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ABC is an equilateral triangle,and AD = BE = CF,Prove DEF is an equilateral triangle.

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Has anyone considered either of these approaches? $$1. \text{Drawing "auxiliary" lines}$$ $$2. \text{Assuming that DEF is not equilateral and reaching a contradiction}$$ –  The Chaz 2.0 Apr 18 '12 at 16:24
    
approach 2 is OK , But how to draw the auxiliary lines?I have no ideas. –  tan9p Apr 21 '12 at 12:48
    
I have racked my brain for a solution that doesn't involve circles, with no success. Good luck to you! –  The Chaz 2.0 Apr 21 '12 at 14:02
    
OK,thanks a lot. –  tan9p Apr 23 '12 at 10:38
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3 Answers

up vote 3 down vote accepted

Draw circles centered at A, B, and C, with radius AD=BE=CF.

Triangle $\triangle$DEF must lie in the region between these 3 circles, touching each circle with a vertex.

Draw the rotationally symmetric solution as $\triangle$D'E'F'. (Side exercise: Show it must exist.)

Now suppose $\triangle$DEF $\ne$ $\triangle$D'E'F'.

Up to here, everything I've said is very straightforward, but you might want to stop for a second and see if you can solve it from here. If you can't, one more hint is hidden in the gray box below.

DE is either outside $\triangle$D'E'F', or crosses it. Either way, can you say something similar about DF? About EF?

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Yeah, proofing by contradiction is good choice.But is there any method of direct proof ? By transforming? –  tan9p Apr 20 '12 at 7:14
    
It is unlikely for a transformation to help, since the key information AD=BE=CF is destroyed by most types of transformations, and those that preserve it leave the problem unchanged. –  Matt Apr 20 '12 at 20:48
    
clearly explanation,Thank you. –  tan9p Apr 21 '12 at 12:45
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Suppose we fix $\ell = AD=BE=CF$, and let $x=\angle{BAD}$, $y=\angle{CBE}$, $z=\angle{ACF}$.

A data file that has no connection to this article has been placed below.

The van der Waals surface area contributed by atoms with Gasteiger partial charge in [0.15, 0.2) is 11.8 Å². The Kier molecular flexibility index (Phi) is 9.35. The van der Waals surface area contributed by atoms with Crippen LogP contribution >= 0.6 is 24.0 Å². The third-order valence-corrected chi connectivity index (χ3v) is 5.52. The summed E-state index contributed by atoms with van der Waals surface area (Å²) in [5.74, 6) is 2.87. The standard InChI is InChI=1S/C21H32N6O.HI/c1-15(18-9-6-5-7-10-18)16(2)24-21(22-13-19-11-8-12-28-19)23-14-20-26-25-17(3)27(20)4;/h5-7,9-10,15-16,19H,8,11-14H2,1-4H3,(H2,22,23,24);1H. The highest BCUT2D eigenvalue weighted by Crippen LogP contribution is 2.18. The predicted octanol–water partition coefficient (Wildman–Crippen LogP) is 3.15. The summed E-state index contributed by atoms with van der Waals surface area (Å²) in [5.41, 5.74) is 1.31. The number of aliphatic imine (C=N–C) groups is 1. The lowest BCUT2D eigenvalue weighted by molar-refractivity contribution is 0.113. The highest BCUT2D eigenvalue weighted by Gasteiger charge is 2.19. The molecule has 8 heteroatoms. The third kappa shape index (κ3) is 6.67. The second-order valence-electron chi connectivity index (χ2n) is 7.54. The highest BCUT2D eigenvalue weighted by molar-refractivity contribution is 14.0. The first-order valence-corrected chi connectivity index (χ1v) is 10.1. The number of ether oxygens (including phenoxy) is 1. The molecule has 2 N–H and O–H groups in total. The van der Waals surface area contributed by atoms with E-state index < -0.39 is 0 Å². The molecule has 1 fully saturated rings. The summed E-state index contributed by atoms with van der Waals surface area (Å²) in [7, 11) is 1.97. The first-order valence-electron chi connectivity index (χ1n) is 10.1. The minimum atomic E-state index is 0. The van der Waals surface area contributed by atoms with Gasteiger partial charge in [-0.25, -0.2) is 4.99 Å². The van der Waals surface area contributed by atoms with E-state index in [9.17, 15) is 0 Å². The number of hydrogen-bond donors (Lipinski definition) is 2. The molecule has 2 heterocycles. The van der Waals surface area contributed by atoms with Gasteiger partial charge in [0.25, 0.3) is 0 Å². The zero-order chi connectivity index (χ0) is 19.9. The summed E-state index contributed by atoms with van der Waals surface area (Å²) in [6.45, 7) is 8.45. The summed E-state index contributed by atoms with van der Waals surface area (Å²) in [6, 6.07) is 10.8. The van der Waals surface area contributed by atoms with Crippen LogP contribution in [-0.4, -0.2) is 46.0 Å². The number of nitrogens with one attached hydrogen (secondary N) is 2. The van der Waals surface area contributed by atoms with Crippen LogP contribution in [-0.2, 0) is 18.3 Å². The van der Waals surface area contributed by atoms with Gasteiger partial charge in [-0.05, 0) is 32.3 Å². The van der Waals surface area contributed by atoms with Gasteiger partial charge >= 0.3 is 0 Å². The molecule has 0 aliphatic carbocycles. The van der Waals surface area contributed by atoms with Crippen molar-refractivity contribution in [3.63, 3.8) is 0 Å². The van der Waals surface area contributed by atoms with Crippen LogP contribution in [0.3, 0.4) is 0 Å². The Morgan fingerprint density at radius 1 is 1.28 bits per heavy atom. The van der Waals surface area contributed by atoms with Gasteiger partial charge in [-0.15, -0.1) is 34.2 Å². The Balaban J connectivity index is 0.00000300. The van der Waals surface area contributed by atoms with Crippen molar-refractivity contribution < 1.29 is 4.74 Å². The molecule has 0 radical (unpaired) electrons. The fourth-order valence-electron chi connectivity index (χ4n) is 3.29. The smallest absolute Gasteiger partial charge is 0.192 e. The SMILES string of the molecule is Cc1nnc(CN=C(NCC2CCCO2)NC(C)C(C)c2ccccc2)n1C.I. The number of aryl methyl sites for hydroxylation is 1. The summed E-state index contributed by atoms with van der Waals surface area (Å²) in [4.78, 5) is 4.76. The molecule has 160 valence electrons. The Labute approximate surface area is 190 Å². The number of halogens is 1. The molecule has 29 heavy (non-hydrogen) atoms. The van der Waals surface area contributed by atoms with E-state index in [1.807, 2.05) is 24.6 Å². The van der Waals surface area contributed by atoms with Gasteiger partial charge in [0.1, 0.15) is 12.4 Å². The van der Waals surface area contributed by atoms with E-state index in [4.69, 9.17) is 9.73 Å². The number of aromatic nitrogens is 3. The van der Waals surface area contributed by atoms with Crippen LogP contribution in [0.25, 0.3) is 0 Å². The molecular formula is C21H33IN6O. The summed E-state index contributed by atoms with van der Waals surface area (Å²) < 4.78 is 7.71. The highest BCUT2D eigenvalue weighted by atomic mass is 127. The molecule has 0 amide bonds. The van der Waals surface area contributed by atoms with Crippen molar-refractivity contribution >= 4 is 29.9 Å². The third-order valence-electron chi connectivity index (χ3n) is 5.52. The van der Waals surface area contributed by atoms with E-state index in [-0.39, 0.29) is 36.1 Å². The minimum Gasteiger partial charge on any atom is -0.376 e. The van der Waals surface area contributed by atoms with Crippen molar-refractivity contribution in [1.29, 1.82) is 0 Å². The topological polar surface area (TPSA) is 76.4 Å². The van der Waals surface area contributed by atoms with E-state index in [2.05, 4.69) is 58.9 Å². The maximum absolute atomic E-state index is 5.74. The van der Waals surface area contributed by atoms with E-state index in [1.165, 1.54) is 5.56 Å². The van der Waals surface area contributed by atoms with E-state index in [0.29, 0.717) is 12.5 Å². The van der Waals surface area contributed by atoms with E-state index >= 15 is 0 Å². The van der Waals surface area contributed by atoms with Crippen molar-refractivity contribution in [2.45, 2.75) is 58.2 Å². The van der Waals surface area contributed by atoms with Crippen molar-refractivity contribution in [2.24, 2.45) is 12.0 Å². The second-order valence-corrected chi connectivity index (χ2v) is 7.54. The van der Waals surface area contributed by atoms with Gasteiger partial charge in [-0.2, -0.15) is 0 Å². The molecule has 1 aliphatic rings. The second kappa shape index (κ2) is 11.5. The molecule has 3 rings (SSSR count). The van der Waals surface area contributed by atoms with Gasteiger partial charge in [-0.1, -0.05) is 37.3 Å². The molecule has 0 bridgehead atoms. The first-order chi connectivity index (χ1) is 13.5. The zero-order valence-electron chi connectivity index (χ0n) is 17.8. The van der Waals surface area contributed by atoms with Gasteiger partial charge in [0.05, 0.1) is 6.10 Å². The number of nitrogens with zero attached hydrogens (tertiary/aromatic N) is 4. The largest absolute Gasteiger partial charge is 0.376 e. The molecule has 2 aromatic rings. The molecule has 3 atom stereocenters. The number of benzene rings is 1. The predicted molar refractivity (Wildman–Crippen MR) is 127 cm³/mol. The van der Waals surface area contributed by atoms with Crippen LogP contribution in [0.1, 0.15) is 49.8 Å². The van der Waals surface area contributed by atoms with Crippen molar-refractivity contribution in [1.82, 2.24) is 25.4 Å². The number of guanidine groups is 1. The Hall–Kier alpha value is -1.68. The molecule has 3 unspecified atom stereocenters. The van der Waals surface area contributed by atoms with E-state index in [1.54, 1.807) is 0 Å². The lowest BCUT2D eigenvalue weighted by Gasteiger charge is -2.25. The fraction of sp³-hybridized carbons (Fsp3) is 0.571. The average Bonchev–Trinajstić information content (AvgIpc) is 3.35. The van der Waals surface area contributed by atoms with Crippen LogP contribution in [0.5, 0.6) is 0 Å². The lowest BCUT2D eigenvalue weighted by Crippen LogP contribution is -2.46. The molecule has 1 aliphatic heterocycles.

Then we can define $f : [0,\pi/6]\to[0,\pi/6]$ such that $y = f(x)$, $z = f(y)$, and $x = f(z)$. Note that $f$ is strictly decreasing: one good way to see this is by drawing the circles centered at $A,B,C$ with radius $\ell$. But then $f^3(x) = x$ forces $f(x) = x$ (and thus $x=y=z$); otherwise, if WLOG $x<f(x)$, then $$f(x)>f^2(x)\implies f^2(x)<f^3(x)=x\implies x=f^3(x)>f(x),$$ contradicting $x<f(x)$.

Note that this solution assumes that $x,y,z<\pi/6$, but the problem still holds as long as $x,y,z<\pi/3$. In particular, I think you can show that if one of $x,y,z$ is larger than $\pi/6$ (which requires $\ell>1/2$), the other two must be as well, so $f$ is still well-defined. Anyway, all of this is equivalent to the rotation method Matt mentioned in his answer, but I thought it would be good to include this more algebraic perspective.

fedja also has a long post about this kind of problem on AoPS.

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Here is an attempt I have made. It is far from rigorous and may contain fatal flaws. Nevertheless,

Let $ABC$ be an equilateral triangle, with centre $O$. Draw lines $AO, BO$ and $CO$ and extend them all by a similar amount to points $A', B', C'$. Draw lines $AC', BA'$ and $CB'$, these have the same length since $AOC', BOA'$ and $COB'$ are congruent triangles.

Extend these lines to meet each other, and call their points of intersection $E,F$ and $G$. I.e extend $AC'$ to $AE, BA'$ to $BF$ and $CB'$ to $CG$. It is clear that $EC'=FA'=GB'$ because if we were to extend these lines to the edge of the triangle, this distance extended would be the same in each case, and since $AC'=BA'=CB'$ it follows that $EC'=FA'=GB'$.

Finally, since $A'AE, B'BF$ and $C'CG$ are similar triangles, clearly $C'G=A'E=B'F$ and hence $EF=FG=GE$.

Alternatively, the following image is invariant under rotation by 60 degrees:

enter image description here

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You're not allowed to pick the points $EFG$ that you want, though you've shown there is some family of such triangles that has the desired property. –  Thomas Belulovich Apr 18 '12 at 6:27
    
I agree with Thomas. You have to show that whenever AD = BE = CF, then DEF is equilateral. –  TonyK Apr 18 '12 at 21:59
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